Efficacy and Acceptability of Remote Cognitive Behavioral Therapy for Patients With Major Depressive Disorder in Japanese Clinical Settings: A Case Series

Waka Nogami, Atsuo Nakagawa, Noriko Kato, Yohei Sasaki, Taishiro Kishimoto, Masaru Horikoshi, Masaru Mimura

Research output: Contribution to journalArticlepeer-review

Abstract

Remote cognitive and behavioral therapy (CBT) via videoconference has been garnering attention as a means of improving access to CBT for depression, in particular during the coronavirus disease 2019 pandemic. However, there is a lack of evidence supporting its implementation in Japanese clinical settings. This case series aimed to establish preliminary evidence of whether remote CBT can be an effective therapy for major depression in Japanese clinical settings. Five patients who met the diagnostic criteria for major depressive disorder were enrolled and underwent remote CBT via videoconference and face-to-face assessment interviews. The results showed that remote CBT via videoconference improved depressive symptoms, enabling a relatively high level of patient satisfaction and working alliance. Moreover, detailed feedback from our patients showed that continuous monitoring was preferable for increasing treatment engagement. Further research is warranted to test the efficacy and acceptability of remote CBT via videoconference for treating major depression.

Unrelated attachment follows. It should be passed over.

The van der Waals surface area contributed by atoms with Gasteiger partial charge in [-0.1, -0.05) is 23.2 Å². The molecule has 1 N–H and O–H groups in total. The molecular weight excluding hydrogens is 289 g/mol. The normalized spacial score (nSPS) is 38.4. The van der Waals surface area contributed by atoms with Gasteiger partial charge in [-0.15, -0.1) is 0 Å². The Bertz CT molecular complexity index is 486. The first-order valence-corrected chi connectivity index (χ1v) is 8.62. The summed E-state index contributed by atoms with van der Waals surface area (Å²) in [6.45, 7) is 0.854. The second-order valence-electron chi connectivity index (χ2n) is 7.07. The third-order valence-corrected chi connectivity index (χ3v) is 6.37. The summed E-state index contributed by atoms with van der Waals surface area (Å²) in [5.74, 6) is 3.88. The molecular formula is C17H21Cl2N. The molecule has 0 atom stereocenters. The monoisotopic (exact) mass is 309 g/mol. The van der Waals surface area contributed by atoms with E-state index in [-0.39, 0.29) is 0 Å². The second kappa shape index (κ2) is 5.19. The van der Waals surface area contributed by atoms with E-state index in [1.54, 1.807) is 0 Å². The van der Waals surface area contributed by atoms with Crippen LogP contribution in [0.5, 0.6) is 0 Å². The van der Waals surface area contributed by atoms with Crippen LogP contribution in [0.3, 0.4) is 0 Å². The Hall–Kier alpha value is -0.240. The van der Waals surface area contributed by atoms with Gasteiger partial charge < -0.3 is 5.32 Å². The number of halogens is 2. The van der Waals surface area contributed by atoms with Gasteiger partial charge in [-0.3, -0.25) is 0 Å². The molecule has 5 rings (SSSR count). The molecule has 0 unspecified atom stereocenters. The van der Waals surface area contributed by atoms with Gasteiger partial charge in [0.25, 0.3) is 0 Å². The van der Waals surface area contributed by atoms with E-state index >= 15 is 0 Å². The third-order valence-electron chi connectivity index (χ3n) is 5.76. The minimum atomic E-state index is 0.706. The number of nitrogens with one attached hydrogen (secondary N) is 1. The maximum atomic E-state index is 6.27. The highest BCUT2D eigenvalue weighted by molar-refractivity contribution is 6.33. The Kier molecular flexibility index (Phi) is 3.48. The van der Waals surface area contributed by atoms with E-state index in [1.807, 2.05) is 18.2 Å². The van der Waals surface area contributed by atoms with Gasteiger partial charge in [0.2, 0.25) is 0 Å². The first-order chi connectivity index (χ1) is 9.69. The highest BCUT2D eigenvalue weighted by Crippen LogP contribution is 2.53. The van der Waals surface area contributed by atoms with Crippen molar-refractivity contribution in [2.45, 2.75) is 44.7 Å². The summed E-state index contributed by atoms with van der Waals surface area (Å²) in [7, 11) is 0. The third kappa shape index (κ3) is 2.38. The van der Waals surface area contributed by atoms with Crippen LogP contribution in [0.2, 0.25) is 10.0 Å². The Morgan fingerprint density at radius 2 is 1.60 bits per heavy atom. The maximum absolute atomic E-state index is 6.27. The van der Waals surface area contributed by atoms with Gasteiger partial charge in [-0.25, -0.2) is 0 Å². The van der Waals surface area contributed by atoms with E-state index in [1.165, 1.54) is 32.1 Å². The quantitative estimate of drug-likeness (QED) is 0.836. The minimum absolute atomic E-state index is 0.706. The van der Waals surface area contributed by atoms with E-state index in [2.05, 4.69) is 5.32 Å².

Original languageEnglish
JournalCognitive and Behavioral Practice
DOIs
Publication statusAccepted/In press - 2022

Keywords

  • cognitive behavioral therapy
  • depression
  • teletherapy
  • videoconference

ASJC Scopus subject areas

  • Clinical Psychology

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